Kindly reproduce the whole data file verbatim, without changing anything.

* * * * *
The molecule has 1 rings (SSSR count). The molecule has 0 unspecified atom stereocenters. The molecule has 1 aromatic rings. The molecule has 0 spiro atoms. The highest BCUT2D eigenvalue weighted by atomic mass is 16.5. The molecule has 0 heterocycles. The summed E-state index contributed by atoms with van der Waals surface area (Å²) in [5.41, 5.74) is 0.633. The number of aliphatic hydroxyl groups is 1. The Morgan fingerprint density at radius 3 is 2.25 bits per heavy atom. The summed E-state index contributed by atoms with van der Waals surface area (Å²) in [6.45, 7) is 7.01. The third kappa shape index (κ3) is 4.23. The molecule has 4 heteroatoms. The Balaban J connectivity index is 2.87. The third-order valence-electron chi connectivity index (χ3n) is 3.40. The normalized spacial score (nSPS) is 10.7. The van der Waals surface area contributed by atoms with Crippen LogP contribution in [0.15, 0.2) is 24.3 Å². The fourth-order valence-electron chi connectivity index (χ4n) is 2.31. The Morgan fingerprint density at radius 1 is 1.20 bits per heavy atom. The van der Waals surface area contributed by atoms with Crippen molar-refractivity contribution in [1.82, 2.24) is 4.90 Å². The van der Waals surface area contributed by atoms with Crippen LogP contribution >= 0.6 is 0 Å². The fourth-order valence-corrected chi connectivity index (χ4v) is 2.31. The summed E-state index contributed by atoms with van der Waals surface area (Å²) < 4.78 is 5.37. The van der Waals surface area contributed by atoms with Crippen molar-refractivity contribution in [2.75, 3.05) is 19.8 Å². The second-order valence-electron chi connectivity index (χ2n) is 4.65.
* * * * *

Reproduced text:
The molecule has 1 rings (SSSR count). The molecule has 0 unspecified atom stereocenters. The molecule has 1 aromatic rings. The molecule has 0 spiro atoms. The highest BCUT2D eigenvalue weighted by atomic mass is 16.5. The molecule has 0 heterocycles. The summed E-state index contributed by atoms with van der Waals surface area (Å²) in [5.41, 5.74) is 0.633. The number of aliphatic hydroxyl groups is 1. The Morgan fingerprint density at radius 3 is 2.25 bits per heavy atom. The summed E-state index contributed by atoms with van der Waals surface area (Å²) in [6.45, 7) is 7.01. The third kappa shape index (κ3) is 4.23. The molecule has 4 heteroatoms. The Balaban J connectivity index is 2.87. The third-order valence-electron chi connectivity index (χ3n) is 3.40. The normalized spacial score (nSPS) is 10.7. The van der Waals surface area contributed by atoms with Crippen LogP contribution in [0.15, 0.2) is 24.3 Å². The fourth-order valence-electron chi connectivity index (χ4n) is 2.31. The Morgan fingerprint density at radius 1 is 1.20 bits per heavy atom. The van der Waals surface area contributed by atoms with Crippen molar-refractivity contribution in [1.82, 2.24) is 4.90 Å². The van der Waals surface area contributed by atoms with Crippen LogP contribution >= 0.6 is 0 Å². The fourth-order valence-corrected chi connectivity index (χ4v) is 2.31. The summed E-state index contributed by atoms with van der Waals surface area (Å²) < 4.78 is 5.37. The van der Waals surface area contributed by atoms with Crippen molar-refractivity contribution in [2.75, 3.05) is 19.8 Å². The second-order valence-electron chi connectivity index (χ2n) is 4.65.